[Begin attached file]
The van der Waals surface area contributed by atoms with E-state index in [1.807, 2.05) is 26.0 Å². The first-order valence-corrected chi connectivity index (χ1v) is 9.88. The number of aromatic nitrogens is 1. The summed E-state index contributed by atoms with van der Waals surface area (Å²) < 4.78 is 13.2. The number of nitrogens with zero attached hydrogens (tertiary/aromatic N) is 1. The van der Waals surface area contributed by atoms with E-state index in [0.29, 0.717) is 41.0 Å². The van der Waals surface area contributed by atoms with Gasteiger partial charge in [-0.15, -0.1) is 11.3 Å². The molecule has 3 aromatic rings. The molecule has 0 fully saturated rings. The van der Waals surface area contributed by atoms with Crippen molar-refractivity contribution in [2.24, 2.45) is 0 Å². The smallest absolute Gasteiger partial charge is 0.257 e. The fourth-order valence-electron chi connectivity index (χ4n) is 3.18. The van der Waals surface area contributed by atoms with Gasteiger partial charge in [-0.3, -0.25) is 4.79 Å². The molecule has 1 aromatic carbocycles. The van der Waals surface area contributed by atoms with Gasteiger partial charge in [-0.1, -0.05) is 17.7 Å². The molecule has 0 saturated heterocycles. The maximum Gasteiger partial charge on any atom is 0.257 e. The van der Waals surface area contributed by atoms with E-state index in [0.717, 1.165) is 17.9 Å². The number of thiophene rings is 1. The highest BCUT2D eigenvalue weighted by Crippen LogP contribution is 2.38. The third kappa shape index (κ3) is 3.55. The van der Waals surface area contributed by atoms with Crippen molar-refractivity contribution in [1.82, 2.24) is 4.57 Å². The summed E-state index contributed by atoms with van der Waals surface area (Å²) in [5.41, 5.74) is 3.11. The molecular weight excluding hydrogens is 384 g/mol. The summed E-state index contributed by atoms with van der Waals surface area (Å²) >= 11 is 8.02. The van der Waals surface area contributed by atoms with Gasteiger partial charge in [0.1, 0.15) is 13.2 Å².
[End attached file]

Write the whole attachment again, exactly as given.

The van der Waals surface area contributed by atoms with E-state index in [1.807, 2.05) is 26.0 Å². The first-order valence-corrected chi connectivity index (χ1v) is 9.88. The number of aromatic nitrogens is 1. The summed E-state index contributed by atoms with van der Waals surface area (Å²) < 4.78 is 13.2. The number of nitrogens with zero attached hydrogens (tertiary/aromatic N) is 1. The van der Waals surface area contributed by atoms with E-state index in [0.29, 0.717) is 41.0 Å². The van der Waals surface area contributed by atoms with Gasteiger partial charge in [-0.15, -0.1) is 11.3 Å². The molecule has 3 aromatic rings. The molecule has 0 fully saturated rings. The van der Waals surface area contributed by atoms with Crippen molar-refractivity contribution in [2.24, 2.45) is 0 Å². The smallest absolute Gasteiger partial charge is 0.257 e. The fourth-order valence-electron chi connectivity index (χ4n) is 3.18. The van der Waals surface area contributed by atoms with Gasteiger partial charge in [-0.3, -0.25) is 4.79 Å². The molecule has 1 aromatic carbocycles. The van der Waals surface area contributed by atoms with Gasteiger partial charge in [-0.1, -0.05) is 17.7 Å². The molecule has 0 saturated heterocycles. The maximum Gasteiger partial charge on any atom is 0.257 e. The van der Waals surface area contributed by atoms with E-state index in [0.717, 1.165) is 17.9 Å². The number of thiophene rings is 1. The highest BCUT2D eigenvalue weighted by Crippen LogP contribution is 2.38. The third kappa shape index (κ3) is 3.55. The van der Waals surface area contributed by atoms with Crippen molar-refractivity contribution in [1.82, 2.24) is 4.57 Å². The summed E-state index contributed by atoms with van der Waals surface area (Å²) in [5.41, 5.74) is 3.11. The molecular weight excluding hydrogens is 384 g/mol. The summed E-state index contributed by atoms with van der Waals surface area (Å²) >= 11 is 8.02. The van der Waals surface area contributed by atoms with Gasteiger partial charge in [0.1, 0.15) is 13.2 Å².